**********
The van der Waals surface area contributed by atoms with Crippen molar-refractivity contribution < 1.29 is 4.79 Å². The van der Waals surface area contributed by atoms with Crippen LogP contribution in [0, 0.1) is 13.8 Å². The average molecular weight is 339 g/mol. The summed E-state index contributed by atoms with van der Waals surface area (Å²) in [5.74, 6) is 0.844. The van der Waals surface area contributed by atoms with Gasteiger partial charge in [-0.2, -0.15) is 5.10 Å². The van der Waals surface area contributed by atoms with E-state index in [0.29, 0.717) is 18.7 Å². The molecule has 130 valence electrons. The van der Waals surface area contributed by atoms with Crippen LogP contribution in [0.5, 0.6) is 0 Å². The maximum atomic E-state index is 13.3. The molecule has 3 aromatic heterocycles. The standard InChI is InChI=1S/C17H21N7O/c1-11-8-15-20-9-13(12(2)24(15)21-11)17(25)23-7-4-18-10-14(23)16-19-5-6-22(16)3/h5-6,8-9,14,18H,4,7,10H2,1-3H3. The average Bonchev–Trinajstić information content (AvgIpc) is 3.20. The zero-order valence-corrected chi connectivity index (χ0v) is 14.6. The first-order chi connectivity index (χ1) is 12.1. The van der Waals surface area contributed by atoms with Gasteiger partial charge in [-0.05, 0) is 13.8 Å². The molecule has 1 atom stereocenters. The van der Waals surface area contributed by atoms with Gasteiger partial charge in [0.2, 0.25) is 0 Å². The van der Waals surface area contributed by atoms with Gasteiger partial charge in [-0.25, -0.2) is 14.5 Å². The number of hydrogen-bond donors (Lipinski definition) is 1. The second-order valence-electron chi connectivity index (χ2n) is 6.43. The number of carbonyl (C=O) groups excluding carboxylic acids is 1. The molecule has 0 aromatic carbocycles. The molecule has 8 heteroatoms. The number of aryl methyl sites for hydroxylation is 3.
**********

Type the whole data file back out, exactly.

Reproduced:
The van der Waals surface area contributed by atoms with Crippen molar-refractivity contribution < 1.29 is 4.79 Å². The van der Waals surface area contributed by atoms with Crippen LogP contribution in [0, 0.1) is 13.8 Å². The average molecular weight is 339 g/mol. The summed E-state index contributed by atoms with van der Waals surface area (Å²) in [5.74, 6) is 0.844. The van der Waals surface area contributed by atoms with Gasteiger partial charge in [-0.2, -0.15) is 5.10 Å². The van der Waals surface area contributed by atoms with E-state index in [0.29, 0.717) is 18.7 Å². The molecule has 130 valence electrons. The van der Waals surface area contributed by atoms with Crippen LogP contribution in [0.5, 0.6) is 0 Å². The maximum atomic E-state index is 13.3. The molecule has 3 aromatic heterocycles. The standard InChI is InChI=1S/C17H21N7O/c1-11-8-15-20-9-13(12(2)24(15)21-11)17(25)23-7-4-18-10-14(23)16-19-5-6-22(16)3/h5-6,8-9,14,18H,4,7,10H2,1-3H3. The average Bonchev–Trinajstić information content (AvgIpc) is 3.20. The zero-order valence-corrected chi connectivity index (χ0v) is 14.6. The first-order chi connectivity index (χ1) is 12.1. The van der Waals surface area contributed by atoms with Gasteiger partial charge in [-0.05, 0) is 13.8 Å². The molecule has 1 atom stereocenters. The van der Waals surface area contributed by atoms with Gasteiger partial charge in [0.2, 0.25) is 0 Å². The van der Waals surface area contributed by atoms with Gasteiger partial charge in [-0.25, -0.2) is 14.5 Å². The number of hydrogen-bond donors (Lipinski definition) is 1. The second-order valence-electron chi connectivity index (χ2n) is 6.43. The number of carbonyl (C=O) groups excluding carboxylic acids is 1. The molecule has 0 aromatic carbocycles. The molecule has 8 heteroatoms. The number of aryl methyl sites for hydroxylation is 3.